“A 2021 report stated that the Organization for Economic Cooperation and Development countries could increase their gross domestic product by over $6 trillion by increasing their female workforce to match Sweden’s,” she said. “Women’s work becomes more visible with mainstreaming in greener economies.”
Begin With Pay Gap
In that way it makes sense to make inclusive policies.
“There is the pay gap,” Safvi said. “There are also policies not framed to encourage more participation from women. Women will also almost always face the brunt of economic and environmental issues more than men.”
One of the economic sacrifices is that environmentally friendly products tend to be more expensive.
Creating a green economy incurs several obstacles.
“Many deserving businesses are now developing in this sector,” Mansoor said. “A fundamental challenge a lot of green businesses face is access to capital
“We need to change the way we think about metrics,” she said. “Right now, spreadsheets and financial returns often dictate the success of a business. Quite often other pillars of a sustainable business — like environmental and social benefits — aren’t reflected on a spreadsheet.
Follow the money to find who carries the most weight.
“Stakeholders who hold the power to invest need to change the way it’s done,” Mansoor said. “The landscape needs to evolve and be more inclusive of green businesses that strive to do things different from the conventional way several fast-moving consumer goods companies thrive on.”
Safvi gave many of the top green challenges:
- New efficient technologies and compliance to these
- Developing cooperation between industry for efficiency in circular economy
- Gearing policies toward inclusive, sustainable growth
- Compliance by masses
- Individual changes
“This makes it more important to enforce policies to encourage green economies aligned with gender equity,” she said. “There is also a perceived threat to safety in spaces where the gender ratio is skewed, further promoting underrepresentation.”
Sustainable and Stable
Reversing the current scene starts with making the green economy more inclusive for women.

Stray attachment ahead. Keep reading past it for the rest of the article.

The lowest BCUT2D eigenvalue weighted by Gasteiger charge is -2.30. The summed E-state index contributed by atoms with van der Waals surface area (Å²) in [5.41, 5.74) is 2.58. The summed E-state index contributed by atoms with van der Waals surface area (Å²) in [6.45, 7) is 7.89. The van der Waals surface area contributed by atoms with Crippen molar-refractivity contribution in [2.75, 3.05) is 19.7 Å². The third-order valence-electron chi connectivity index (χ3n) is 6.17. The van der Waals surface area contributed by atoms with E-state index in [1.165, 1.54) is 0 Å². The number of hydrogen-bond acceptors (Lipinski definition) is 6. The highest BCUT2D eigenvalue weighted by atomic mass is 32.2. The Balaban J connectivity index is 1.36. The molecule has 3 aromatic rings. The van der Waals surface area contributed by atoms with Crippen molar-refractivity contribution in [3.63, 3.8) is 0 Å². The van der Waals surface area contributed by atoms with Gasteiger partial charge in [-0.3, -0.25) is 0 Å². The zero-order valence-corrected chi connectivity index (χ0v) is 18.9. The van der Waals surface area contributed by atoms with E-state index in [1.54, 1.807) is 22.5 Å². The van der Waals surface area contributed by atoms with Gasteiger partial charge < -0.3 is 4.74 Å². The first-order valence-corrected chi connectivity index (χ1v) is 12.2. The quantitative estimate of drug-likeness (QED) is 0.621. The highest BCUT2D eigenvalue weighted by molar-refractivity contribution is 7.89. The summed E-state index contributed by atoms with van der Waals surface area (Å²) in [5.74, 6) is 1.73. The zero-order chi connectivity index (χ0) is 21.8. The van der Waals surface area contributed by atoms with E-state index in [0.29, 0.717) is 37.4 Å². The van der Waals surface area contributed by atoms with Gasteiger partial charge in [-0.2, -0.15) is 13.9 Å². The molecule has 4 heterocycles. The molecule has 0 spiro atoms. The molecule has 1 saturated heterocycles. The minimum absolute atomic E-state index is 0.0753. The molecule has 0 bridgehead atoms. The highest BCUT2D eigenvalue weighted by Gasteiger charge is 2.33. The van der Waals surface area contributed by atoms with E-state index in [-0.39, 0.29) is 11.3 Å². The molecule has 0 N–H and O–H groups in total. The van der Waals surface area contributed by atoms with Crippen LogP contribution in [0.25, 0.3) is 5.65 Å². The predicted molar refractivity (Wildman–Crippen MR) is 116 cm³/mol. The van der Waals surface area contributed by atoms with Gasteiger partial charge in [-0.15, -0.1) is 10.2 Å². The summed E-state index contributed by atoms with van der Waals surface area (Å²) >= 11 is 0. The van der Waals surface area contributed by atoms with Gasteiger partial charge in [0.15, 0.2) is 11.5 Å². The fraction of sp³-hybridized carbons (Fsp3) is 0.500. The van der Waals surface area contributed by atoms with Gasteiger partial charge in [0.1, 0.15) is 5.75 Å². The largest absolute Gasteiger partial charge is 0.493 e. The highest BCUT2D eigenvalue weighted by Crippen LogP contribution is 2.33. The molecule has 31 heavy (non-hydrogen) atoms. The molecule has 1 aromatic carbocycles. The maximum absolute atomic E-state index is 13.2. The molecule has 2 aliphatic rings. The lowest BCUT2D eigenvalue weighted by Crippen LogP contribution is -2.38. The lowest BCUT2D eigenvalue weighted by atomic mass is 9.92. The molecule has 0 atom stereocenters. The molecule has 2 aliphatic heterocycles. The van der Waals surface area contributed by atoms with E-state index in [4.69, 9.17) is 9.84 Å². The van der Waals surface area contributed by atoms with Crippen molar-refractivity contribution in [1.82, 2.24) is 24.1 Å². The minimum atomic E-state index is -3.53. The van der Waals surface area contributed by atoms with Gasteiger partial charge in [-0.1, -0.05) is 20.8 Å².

“A lot of simple fundamental changes will have to be made to ensure gender equality in employment in the green sector,” Mansoor said. “To start with, we can work on creating sustainable, stable green jobs. Provide medical care and generous maternity leave to women.
“It’s important to provide ample opportunities for women to enter the workforce in the green job sector,” she said. “Invest in upskilling the women workforce in their desired areas.”
Mansoor offered her company as an example.
“At Bare, we love to seek out and provide opportunities for our manufacturing women to up-skill themselves in their areas of interest,” she said. “That includes computer skills, language skills, sustainability education and more.
Begin by highlighting women’s normal accomplishments.
“Recognize women’s contribution to the economy and sustainability,” Safvi said. “Create more inclusive policies to encourage participation of women in greening economies.
“So many of us forget that it is dumb luck — on the face of it — that we were born to privileges,” she said. “It is important to educate those who have had different circumstances.”
As a reference, Forbes has compiled a list of the 100 most sustainable companies.
“We’re so grateful and honored to be in a position where all our partners are helping further the vision of a green economy,” Mansoor said. “Right from our vendors, we have donation partners like Hasiru Dala plus corporate social responsibility partners like Cognizant and Cisco.
“We’re also really fond of the movement toward climate action by several organizations,” she said. “They include Count Us In, Break Free from Plastic, Fridays for Future, Daily Dump, Okhai, SELCO Foundation and Kabadiwalla Connect.